Sandra Alland highlights some of the events, speakers and performers from this year’s Arika in Glasgow, including We Will Rise, Mujeres Creando, Sondra Perry and Miss Major. Episode 8: Refuse Powers’ Grasp took place at Tramway 21-23 October 2016.
The first thing you notice about Arika is radical care. Okay, if I’m totally honest, it’s style. (Check out their brochure: the print is small and pale, but it’s gorgeous.)
But care is part of Arika’s style. Episode 8: Refuse Powers’ Grasp featured three days of thoughtfulness and deep humanity, examining trans, queer, feminist and/or POC resistance to the prison industrial complex and other power structures – through discussions, workshops, parties, performance and film.
I was so struck by the care Arika offered at Glasgow’s Tramway that it almost seemed I hadn’t been there before. Though not a disability-led or -focused festival per se, Arika in some ways provided better access than the Unlimited disability festival that took place in the same location. Over the weekend several participants emphasised, ‘Disability justice is trans justice’.
Arika didn’t just cover the basics of choosing a wheelchair-accessible space and offering BSL and captions at most events (and by request at others). They also provided quiet space. Latecomers were admitted, and we could leave when we wanted. Wheelchair-users were not segregated from non-wheelchair-using friends in a seatless front row, and people with other mobility issues weren’t expected to climb stairs to the second row. Reserved seating also meant we didn’t have to queue or sit on the floor in the lobby, as happened during long waits at Unlimited.
There was financial care, too. Arika asks for donations, but not at the door; payment was optional at a separate table, so no one was turned away or shamed. Perhaps Arika’s only failure of care was bathrooms, a failure partially tied to the Tramway, which has only two single-use accessible toilets on the ground floor and otherwise gendered bathrooms. But I was surprised – considering the focus of the weekend – that Arika didn’t alter signage to avoid queues at disabled toilets, and to ensure non-binary, trans and/or gender variant people felt safer.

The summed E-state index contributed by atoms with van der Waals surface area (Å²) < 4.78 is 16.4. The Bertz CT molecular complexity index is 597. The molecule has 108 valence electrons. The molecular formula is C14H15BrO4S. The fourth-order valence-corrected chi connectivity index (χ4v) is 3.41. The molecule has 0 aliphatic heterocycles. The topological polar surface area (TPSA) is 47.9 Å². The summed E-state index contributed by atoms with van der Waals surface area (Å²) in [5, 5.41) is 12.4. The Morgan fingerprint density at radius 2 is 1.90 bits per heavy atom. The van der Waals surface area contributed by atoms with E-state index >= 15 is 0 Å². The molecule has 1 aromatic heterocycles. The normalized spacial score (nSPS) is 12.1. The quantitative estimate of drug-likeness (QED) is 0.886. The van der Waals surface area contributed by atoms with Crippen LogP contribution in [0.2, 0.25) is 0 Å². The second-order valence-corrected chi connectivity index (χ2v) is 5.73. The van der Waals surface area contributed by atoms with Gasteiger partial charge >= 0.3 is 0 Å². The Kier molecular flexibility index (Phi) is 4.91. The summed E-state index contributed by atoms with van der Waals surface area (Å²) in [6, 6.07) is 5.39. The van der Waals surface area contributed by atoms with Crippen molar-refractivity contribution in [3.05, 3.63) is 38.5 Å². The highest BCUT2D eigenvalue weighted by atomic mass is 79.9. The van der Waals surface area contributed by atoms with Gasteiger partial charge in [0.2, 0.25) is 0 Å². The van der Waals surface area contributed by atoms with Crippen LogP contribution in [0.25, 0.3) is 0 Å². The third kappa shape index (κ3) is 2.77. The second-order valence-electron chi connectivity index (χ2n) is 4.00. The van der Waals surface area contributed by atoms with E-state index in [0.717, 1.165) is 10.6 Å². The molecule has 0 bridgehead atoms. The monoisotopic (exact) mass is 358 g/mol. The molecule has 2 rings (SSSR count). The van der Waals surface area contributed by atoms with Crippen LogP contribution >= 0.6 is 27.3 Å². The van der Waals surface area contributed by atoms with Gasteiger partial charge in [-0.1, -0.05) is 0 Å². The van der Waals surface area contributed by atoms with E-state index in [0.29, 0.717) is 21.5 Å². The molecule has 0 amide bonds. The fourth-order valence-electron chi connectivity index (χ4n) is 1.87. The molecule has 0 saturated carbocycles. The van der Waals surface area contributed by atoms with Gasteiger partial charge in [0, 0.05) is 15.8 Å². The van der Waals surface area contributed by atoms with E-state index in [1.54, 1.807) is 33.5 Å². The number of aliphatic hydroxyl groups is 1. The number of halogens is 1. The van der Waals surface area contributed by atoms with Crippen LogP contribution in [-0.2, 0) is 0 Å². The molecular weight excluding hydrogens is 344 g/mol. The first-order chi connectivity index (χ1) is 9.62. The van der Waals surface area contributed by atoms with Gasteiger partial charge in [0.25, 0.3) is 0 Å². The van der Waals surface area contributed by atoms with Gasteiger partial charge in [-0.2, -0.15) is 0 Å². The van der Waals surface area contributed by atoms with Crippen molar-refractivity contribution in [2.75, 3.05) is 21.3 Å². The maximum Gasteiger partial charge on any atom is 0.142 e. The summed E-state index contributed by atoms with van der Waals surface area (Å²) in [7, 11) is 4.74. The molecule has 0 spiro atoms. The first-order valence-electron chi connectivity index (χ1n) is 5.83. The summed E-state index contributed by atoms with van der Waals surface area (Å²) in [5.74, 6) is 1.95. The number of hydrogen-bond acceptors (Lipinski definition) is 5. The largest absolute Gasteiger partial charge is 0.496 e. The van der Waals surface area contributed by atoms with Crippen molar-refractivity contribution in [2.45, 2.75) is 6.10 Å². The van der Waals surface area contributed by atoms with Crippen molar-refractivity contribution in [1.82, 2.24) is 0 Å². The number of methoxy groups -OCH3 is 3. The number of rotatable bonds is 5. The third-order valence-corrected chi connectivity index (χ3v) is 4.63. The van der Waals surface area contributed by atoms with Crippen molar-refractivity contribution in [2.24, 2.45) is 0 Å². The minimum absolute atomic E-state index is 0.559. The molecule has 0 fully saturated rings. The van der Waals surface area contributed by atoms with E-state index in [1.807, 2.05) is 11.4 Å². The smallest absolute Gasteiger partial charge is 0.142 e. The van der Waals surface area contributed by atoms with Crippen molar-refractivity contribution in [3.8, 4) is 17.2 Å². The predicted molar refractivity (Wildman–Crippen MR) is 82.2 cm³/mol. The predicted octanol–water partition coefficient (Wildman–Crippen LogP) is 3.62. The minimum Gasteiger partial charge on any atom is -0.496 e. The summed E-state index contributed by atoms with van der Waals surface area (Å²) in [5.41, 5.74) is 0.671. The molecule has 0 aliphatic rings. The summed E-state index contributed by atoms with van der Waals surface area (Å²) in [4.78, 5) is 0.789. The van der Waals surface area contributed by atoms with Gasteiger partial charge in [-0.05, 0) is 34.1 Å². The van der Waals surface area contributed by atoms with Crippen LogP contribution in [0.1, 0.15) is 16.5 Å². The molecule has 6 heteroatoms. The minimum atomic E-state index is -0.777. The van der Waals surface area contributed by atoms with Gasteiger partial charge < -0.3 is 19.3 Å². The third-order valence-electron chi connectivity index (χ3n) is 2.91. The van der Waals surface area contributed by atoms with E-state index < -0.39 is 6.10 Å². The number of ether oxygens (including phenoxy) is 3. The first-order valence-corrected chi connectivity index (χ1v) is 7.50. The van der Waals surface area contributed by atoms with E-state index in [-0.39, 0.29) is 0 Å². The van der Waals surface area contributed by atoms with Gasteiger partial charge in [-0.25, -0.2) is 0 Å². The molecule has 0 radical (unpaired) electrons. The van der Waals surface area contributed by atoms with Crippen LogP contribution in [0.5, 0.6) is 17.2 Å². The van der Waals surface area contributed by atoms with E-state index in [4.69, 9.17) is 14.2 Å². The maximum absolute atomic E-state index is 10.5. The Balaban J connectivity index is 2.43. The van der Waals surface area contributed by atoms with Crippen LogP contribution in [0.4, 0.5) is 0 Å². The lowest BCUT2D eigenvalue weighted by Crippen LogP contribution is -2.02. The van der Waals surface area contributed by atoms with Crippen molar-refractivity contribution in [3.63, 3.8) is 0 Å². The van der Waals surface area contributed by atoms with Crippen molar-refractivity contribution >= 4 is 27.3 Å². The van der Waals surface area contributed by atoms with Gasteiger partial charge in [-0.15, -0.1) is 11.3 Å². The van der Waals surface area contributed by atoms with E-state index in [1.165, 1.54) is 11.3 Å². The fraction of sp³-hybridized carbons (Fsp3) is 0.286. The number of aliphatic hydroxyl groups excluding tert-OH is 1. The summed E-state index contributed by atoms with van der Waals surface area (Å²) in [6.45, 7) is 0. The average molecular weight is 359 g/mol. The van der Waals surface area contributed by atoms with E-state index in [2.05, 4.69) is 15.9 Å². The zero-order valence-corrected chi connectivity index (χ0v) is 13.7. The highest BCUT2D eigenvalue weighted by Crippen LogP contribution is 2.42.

Opening night featured a brilliant discussion, ‘Life in Flight from Every Prison’, between American guests Reina Gossett, Dean Spade and Joshua Allen, and local activist Etzali Hernandez of We Will Rise – a group of migrants, refugees and asylum seekers who take direct action to seek abolition of immigration detention centres and prisons.
The panel spoke eloquently of queer and trans resiliency, the destructiveness of capitalist charities, the ways in which trans people of colour might relate more to class issues than mainstream gay issues, the struggle to close Dungavel in Scotland, and how to cherish community and celebrate even when we’re going to lose.
After the discussion was a screening of Criminal Queers, Eric A. Stanley and Chris Vargas’ theory-ful yet funny film about a radical trans/queer prison break (complete with cameos from Mattilda Bernstein Sycamore and Angela Davis!), then a club night. A packed agenda meant a lot of complexity to unpack over the night and weekend, more worthy of several essays than a short review.
Highlights included: electric Bolivian anarcha-feminist Maria Galindo of political art group, Mujeres Creando, discussing resistance to ‘the logic of inclusion’; Reina Gossett’s stunning short animation, The Personal Things, featuring Miss Major underlining how ‘the personal stuff is what gives you the strength to go forward’; and New Jersey Columbia grad Sondra Perry’s beautiful, surreal, super-real, vulnerable and hilarious Lineage for a Multiple-Monitor Work-Station – a dual-screen projection and live monologue examining class, community and interconnectivity through a film project with her relatives. I was especially affected by Perry’s heart-wrenching account of how education can alienate some of us from our loved ones.
The most disability-focused event of Episode 8 was the Saturday night Miss Major interview. Major, a 74-year-old black transgender elder and former sex worker who participated in the Stonewall rebellion and became politicised in Attica prison, talked about resisting burnout as activists through self-care. She detailed how she changed all her ID back to male to actively resist passing, and decried the desexualisation of older folks. After sitting down and putting her cane aside, she declared, ‘There’s snow on the roof but the fireplace is hot! I’m still fucking here.’
Major explained disabled or elderly sex with a smile – you have your cane near the bed, the lube within reach, and in her case, ‘ I don’t stand on my hands anymore and suck dick, I now sit down’.
Overall the episode was perhaps bent too far towards U.S. politics and guests with academic credentials, yet the infiltration of (and resistance to) academia by radical people who are trans, queer, African American, Latinx, people of colour and/or sex workers is an important narrative in itself. The only real drawback to Arika is that it doesn’t happen more often – but Refuse Powers’ Grasp stimulated many conversations, emotions and ideas that will continue to grow, strengthening and energising communities both locally and internationally.
For more information visit the Arika website.